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Terrorism & Security

US drone strikes in Pakistan on rise again

A US drone killed three suspected militants in Pakistan's northwest tribal region, including the de facto leader of Al Qaeda, in the second such attack in as many days.

By Staff writer / February 9, 2012

A U.S. Predator unmanned drone armed with a missile stands on the tarmac of Kandahar military airport in this 2010 file photo.

Massoud Hossaini/REUTERS/File


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A US drone strike killed a senior militant in northwestern Pakistan today, one of two drone attacks on suspected militants this week.

Pakistani intelligence officials and Pakistani Taliban members told Reuters that the strike in the town of Miran Shah killed Bador Mansoor, a leader of a faction of the Pakistani Taliban with close ties to Al Qaeda. At least three others were killed in the strike, which came on the heels of a strike yesterday that killed 10 people.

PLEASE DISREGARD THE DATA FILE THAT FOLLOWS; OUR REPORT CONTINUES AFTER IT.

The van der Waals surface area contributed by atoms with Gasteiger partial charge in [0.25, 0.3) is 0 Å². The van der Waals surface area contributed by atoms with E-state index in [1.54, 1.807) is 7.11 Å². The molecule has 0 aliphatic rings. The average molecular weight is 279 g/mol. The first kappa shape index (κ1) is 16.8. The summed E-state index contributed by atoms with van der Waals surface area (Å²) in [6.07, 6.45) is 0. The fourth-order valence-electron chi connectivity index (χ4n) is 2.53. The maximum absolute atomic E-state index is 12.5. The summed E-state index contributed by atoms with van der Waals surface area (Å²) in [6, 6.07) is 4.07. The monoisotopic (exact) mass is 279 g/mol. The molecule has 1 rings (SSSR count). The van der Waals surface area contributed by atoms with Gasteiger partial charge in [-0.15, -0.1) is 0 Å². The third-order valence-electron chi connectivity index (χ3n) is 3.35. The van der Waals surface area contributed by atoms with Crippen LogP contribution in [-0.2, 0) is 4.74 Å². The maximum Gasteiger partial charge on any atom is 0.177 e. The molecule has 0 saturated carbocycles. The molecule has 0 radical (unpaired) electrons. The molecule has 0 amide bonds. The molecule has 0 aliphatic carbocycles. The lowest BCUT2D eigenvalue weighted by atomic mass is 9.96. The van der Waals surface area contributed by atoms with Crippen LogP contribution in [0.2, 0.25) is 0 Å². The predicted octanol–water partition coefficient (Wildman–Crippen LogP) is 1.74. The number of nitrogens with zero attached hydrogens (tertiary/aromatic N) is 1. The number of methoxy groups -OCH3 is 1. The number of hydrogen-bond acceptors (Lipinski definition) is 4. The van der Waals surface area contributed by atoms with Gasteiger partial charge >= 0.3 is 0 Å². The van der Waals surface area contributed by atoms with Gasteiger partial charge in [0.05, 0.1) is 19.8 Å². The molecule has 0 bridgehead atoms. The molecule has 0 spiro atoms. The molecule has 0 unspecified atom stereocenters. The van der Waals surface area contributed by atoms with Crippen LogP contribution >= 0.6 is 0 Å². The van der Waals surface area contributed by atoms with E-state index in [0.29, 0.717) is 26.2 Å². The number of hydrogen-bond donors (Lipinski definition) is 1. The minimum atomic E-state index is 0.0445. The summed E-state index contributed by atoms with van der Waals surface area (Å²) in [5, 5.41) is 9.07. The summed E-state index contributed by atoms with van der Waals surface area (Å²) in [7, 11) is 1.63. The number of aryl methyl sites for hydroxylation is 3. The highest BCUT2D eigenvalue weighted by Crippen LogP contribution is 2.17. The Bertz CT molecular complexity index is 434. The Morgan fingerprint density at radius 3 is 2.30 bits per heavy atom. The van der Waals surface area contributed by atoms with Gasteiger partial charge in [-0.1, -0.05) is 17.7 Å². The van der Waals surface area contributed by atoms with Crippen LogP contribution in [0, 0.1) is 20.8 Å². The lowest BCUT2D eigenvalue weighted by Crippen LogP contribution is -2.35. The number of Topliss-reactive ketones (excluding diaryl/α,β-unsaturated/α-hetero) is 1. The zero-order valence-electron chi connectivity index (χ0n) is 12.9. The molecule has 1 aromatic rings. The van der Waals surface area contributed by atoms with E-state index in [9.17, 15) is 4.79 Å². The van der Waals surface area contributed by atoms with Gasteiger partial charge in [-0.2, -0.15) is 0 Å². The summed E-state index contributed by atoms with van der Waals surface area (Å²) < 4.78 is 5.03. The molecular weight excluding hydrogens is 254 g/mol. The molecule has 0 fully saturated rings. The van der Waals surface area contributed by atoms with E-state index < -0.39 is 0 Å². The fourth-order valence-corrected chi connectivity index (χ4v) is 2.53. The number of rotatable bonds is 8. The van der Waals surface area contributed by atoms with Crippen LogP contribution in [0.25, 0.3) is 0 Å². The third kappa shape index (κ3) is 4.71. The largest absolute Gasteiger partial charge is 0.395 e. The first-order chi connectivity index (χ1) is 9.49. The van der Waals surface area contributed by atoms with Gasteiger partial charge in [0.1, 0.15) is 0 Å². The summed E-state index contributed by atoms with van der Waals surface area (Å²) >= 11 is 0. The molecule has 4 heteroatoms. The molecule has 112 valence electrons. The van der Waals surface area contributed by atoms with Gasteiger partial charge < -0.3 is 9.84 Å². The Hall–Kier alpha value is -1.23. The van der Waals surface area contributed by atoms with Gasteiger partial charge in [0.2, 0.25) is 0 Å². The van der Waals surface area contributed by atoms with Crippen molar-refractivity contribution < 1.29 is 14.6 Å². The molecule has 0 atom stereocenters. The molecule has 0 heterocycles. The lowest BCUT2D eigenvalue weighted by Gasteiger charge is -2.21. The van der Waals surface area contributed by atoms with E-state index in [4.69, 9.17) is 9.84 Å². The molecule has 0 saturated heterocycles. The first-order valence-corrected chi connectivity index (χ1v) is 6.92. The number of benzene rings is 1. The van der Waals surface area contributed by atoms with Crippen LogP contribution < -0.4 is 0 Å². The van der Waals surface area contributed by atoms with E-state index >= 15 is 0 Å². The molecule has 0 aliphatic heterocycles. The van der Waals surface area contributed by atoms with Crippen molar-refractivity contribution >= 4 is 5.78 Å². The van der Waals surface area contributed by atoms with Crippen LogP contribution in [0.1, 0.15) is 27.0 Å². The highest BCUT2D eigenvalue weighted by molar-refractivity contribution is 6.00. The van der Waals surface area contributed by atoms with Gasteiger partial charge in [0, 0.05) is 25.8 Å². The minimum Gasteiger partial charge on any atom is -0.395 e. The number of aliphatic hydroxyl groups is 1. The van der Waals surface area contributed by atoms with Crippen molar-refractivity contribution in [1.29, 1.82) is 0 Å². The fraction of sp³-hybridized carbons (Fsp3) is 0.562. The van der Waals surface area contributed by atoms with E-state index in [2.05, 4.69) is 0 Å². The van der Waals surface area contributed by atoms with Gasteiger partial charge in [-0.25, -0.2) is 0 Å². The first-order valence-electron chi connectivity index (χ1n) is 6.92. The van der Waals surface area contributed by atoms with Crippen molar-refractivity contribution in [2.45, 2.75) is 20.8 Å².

Mr. Mansoor led a group of more than 200 Pakistani Taliban fighters in North Waziristan (see map here), a key sanctuary for militants, an insurgent told the Associated Press. Intelligence officials said they could not confirm for the AP that Mansoor was among those killed in the strike on Miran Shah’s bazaar.

Agence France-Presse reports that Pakistani intelligence described Mansoor as “de facto leader of Al Qaeda in Pakistan” since his predecessor, Ilyas Kashmiri, was killed in a strike last June.

Drone attacks seem to be occurring more regularly since the resumption of the campaign on Jan. 10 after a nearly two-month hiatus. Drone operations were halted temporarily after a NATO airstrike mistakenly targeted a Pakistani military outpost in November, killed 24 Pakistani soldiers and infuriating Pakistan.

President Barack Obama openly acknowledged the drone program – dubbed the “worst kept secret in Pakistan and Washington” – after the campaign resumed. However, it has been obvious for years that the US has been behind the strikes in Pakistan’s semi-autonomous tribal region, which butts against the Afghan border.


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